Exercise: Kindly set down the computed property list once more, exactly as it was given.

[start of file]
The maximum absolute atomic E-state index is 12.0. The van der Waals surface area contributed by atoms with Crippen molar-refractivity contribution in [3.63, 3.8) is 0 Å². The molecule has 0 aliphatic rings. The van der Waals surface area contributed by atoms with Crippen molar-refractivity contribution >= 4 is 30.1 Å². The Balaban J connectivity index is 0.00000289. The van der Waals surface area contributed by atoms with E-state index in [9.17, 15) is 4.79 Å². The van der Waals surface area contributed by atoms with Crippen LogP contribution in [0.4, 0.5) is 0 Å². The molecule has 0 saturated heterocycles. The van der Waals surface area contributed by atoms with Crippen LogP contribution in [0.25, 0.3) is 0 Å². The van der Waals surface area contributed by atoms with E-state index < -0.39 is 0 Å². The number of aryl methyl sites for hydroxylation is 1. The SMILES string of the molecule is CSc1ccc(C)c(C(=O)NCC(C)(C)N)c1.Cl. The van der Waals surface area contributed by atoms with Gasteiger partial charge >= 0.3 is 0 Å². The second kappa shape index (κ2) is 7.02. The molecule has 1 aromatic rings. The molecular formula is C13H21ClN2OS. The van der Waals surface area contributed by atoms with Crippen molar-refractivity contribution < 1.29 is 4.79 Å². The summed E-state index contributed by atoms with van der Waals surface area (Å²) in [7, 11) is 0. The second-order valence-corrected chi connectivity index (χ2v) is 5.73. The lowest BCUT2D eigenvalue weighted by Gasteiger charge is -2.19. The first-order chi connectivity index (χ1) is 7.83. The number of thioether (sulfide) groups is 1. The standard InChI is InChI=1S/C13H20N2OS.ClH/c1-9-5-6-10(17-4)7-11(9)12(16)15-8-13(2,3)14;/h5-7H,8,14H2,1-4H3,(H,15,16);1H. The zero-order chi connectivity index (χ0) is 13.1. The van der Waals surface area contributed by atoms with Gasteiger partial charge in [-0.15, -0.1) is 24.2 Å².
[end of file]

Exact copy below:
The maximum absolute atomic E-state index is 12.0. The van der Waals surface area contributed by atoms with Crippen molar-refractivity contribution in [3.63, 3.8) is 0 Å². The molecule has 0 aliphatic rings. The van der Waals surface area contributed by atoms with Crippen molar-refractivity contribution >= 4 is 30.1 Å². The Balaban J connectivity index is 0.00000289. The van der Waals surface area contributed by atoms with E-state index in [9.17, 15) is 4.79 Å². The van der Waals surface area contributed by atoms with Crippen LogP contribution in [0.4, 0.5) is 0 Å². The molecule has 0 saturated heterocycles. The van der Waals surface area contributed by atoms with Crippen LogP contribution in [0.25, 0.3) is 0 Å². The van der Waals surface area contributed by atoms with E-state index < -0.39 is 0 Å². The number of aryl methyl sites for hydroxylation is 1. The SMILES string of the molecule is CSc1ccc(C)c(C(=O)NCC(C)(C)N)c1.Cl. The van der Waals surface area contributed by atoms with Gasteiger partial charge >= 0.3 is 0 Å². The second kappa shape index (κ2) is 7.02. The molecule has 1 aromatic rings. The molecular formula is C13H21ClN2OS. The van der Waals surface area contributed by atoms with Crippen molar-refractivity contribution < 1.29 is 4.79 Å². The summed E-state index contributed by atoms with van der Waals surface area (Å²) in [7, 11) is 0. The second-order valence-corrected chi connectivity index (χ2v) is 5.73. The lowest BCUT2D eigenvalue weighted by Gasteiger charge is -2.19. The first-order chi connectivity index (χ1) is 7.83. The number of thioether (sulfide) groups is 1. The standard InChI is InChI=1S/C13H20N2OS.ClH/c1-9-5-6-10(17-4)7-11(9)12(16)15-8-13(2,3)14;/h5-7H,8,14H2,1-4H3,(H,15,16);1H. The zero-order chi connectivity index (χ0) is 13.1. The van der Waals surface area contributed by atoms with Gasteiger partial charge in [-0.15, -0.1) is 24.2 Å².